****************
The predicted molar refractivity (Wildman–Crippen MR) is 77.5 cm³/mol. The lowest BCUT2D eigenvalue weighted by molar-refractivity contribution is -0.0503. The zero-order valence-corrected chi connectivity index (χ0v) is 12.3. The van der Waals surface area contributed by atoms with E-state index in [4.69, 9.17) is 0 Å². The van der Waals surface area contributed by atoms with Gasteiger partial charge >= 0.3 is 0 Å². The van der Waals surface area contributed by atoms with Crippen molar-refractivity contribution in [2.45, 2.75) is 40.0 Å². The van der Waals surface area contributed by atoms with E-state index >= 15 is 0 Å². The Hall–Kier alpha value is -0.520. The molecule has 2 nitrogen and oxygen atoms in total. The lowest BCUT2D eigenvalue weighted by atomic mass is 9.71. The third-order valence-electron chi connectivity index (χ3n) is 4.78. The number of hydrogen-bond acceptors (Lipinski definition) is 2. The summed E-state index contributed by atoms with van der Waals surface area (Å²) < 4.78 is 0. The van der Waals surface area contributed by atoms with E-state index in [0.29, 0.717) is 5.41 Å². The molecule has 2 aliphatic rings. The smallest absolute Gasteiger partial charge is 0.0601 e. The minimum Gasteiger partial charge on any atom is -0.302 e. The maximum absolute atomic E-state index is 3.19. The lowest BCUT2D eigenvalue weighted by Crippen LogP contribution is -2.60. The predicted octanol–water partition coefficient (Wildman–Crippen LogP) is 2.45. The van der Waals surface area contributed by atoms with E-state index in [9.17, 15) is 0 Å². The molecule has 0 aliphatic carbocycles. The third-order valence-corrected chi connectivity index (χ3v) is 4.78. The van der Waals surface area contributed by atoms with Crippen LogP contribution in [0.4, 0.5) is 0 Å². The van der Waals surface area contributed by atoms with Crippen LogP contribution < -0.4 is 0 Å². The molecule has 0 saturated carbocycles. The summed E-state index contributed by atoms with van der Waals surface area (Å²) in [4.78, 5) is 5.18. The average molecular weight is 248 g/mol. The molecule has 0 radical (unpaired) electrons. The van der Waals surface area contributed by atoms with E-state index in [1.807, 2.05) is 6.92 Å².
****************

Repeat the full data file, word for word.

The predicted molar refractivity (Wildman–Crippen MR) is 77.5 cm³/mol. The lowest BCUT2D eigenvalue weighted by molar-refractivity contribution is -0.0503. The zero-order valence-corrected chi connectivity index (χ0v) is 12.3. The van der Waals surface area contributed by atoms with E-state index in [4.69, 9.17) is 0 Å². The van der Waals surface area contributed by atoms with Gasteiger partial charge >= 0.3 is 0 Å². The van der Waals surface area contributed by atoms with Crippen molar-refractivity contribution in [2.45, 2.75) is 40.0 Å². The van der Waals surface area contributed by atoms with E-state index >= 15 is 0 Å². The Hall–Kier alpha value is -0.520. The molecule has 2 nitrogen and oxygen atoms in total. The lowest BCUT2D eigenvalue weighted by atomic mass is 9.71. The third-order valence-electron chi connectivity index (χ3n) is 4.78. The number of hydrogen-bond acceptors (Lipinski definition) is 2. The summed E-state index contributed by atoms with van der Waals surface area (Å²) < 4.78 is 0. The van der Waals surface area contributed by atoms with E-state index in [0.29, 0.717) is 5.41 Å². The molecule has 2 aliphatic rings. The smallest absolute Gasteiger partial charge is 0.0601 e. The minimum Gasteiger partial charge on any atom is -0.302 e. The maximum absolute atomic E-state index is 3.19. The lowest BCUT2D eigenvalue weighted by Crippen LogP contribution is -2.60. The predicted octanol–water partition coefficient (Wildman–Crippen LogP) is 2.45. The van der Waals surface area contributed by atoms with E-state index in [9.17, 15) is 0 Å². The molecule has 0 aliphatic carbocycles. The third-order valence-corrected chi connectivity index (χ3v) is 4.78. The van der Waals surface area contributed by atoms with Crippen LogP contribution in [0.4, 0.5) is 0 Å². The van der Waals surface area contributed by atoms with Crippen LogP contribution < -0.4 is 0 Å². The molecule has 0 saturated carbocycles. The summed E-state index contributed by atoms with van der Waals surface area (Å²) in [4.78, 5) is 5.18. The average molecular weight is 248 g/mol. The molecule has 0 radical (unpaired) electrons. The van der Waals surface area contributed by atoms with E-state index in [1.807, 2.05) is 6.92 Å².